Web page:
Systemic medications, like the anticholinergic glycopyrrolate, are often used for the treatment of generalized or focal hyperhidrosis in a variety of patients. For example, medications can be useful for patients with: cranio-facial hyperhidrosis, focal hyperhidrosis affecting large areas such as the back, multi-focal hyperhidrosis, hyperhidrosis that is not satisfactorily treated with other methods, or temporary, short-term event-specific hyperhidrosis management (ex. for a wedding, speech, or performance).
Of particular note, experienced practitioners in hyperhidrosis care (including IHhS Board of Directors members) report effective use of systemic medications as adjunctive therapy to help patients find more relief from hyperhidrosis symptoms than other treatments are providing alone. For example, the anticholinergic glycopyrrolate may be used in addition to antiperspirants, iontophoresis (or in the water trays of iontophoresis), and/or injectables.
Recently, the International Hyperhidrosis Society and two of its physician leaders conducted an in-depth webinar all about the use of oral medications, including glycopyrrolate, to treat hyperhidrosis. You can "watch the full video here." During this program, glycopyrrolate was discussed as being particularly useful in the treatment of pediatric excessive sweating (even in very young children) and for adults, as well, to bring the general level of sweating down to more manageable levels.
Glycopyrrolate is a preferred anticholinergic in part because it is less likely than others in the class to cross the blood-brain barrier. Glycopyrrolate is not on the Beers list of potentially inappropriate medications for the elderly put out by the American Geriatric Society, and is the only anticholinergic not on the list.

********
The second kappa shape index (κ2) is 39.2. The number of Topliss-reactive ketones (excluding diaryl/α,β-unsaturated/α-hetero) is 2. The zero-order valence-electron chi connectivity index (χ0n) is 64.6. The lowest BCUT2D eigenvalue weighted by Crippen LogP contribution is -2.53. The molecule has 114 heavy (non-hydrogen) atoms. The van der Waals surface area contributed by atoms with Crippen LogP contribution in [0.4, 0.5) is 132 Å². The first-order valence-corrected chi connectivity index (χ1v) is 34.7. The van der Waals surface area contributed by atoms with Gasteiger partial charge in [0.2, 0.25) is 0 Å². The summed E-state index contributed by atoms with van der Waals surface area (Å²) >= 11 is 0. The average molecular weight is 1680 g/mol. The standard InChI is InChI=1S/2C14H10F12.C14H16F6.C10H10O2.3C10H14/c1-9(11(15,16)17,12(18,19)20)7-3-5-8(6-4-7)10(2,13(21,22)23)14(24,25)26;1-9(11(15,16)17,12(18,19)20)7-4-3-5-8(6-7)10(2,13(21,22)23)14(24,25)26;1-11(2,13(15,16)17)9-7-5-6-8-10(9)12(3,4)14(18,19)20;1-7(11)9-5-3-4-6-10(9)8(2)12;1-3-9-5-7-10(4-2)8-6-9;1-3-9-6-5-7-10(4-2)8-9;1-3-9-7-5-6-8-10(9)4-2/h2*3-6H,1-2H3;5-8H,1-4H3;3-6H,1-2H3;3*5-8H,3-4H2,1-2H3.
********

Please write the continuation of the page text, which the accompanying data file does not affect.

There are non-pill formulations of glycopyrrolate for children and adults who are unable or unwilling to swallow pills and IHhS Board of Directors members indicate they use glycopyrrolate in young children with hyperhidrosis, even as young as 4 years old.
Cuvposa is a liquid glycopyrrolate. Cuvposa is FDA-approved to reduce drooling in pediatric cerebral palsy patients. Its hyperhidrosis use, like all systemic meds for hyperhidrosis at this time, is "off-label."
Another option for patients with difficulty swallowing pills is recently-launched (2022) Dartisla ODT, the first FDA-approved orally disintegrating tablet of glycopyrrolate. Dartisla ODT is FDA-approved as an add-on treatment to reduce symptoms of peptic ulcer. It may be prescribed off-label by healthcare providers, as they deem appropriate, for their patients with excessive sweating. Dartisla ODT comes as a freeze-dried tablet that disperses almost instantly in the mouth and is absorbed by the mucous membranes. Each tablet of Dartisla ODT is 1.7mg of glycopyrrolate, which is bioequivalent to 2mg of traditional oral tablets of glycopyrrolate. If prescribing Dartisla ODT, educate patients to handle doses with dry hands as the tablets will disintegrate upon any contact with moisture. Blister packs make it possible to open a dose and drop it into the mouth. Patients can receive Dartisla ODT for as little as $0 through Phil, an online pharmacy, or as little as $20 at other pharmacies.
If iontophoresis with plain tap water or tap water with baking soda doesn't produce desired dryness, another use for glycopyrrolate is as an addition to iontophoresis water trays. An oral tablet must be crushed for this purpose. Dartisla ODT may be useful in this scenario due to its ability to rapidly disperse in water - we await feedback on this. Dee Anna Glaser, MD, President and founding board member of the International Hyperhidrosis Society, says: "In the majority of cases, this [adding an anticholinergic to iontophoresis water trays] is effective and results in dramatically drier hands and/or feet."
In an article in the American Journal of Managed Care, authors note (in the 7th paragraph) the following regarding the use of glycopyrrolate for hyperhidrosis:
"Multiple studies have evaluated the efficacy of glycopyrrolate in the treatment of hyperhidrosis. For example, a 2012 study by Lee et al reported that glycopyrrolate (1 mg twice daily, then 2-8 mg/day) resulted in a 75% reduction in perspiration (P <.0001)... Treatment doses ranged from a start of 1 mg every other day or daily to doses that were increased gradually to 6 mg per day."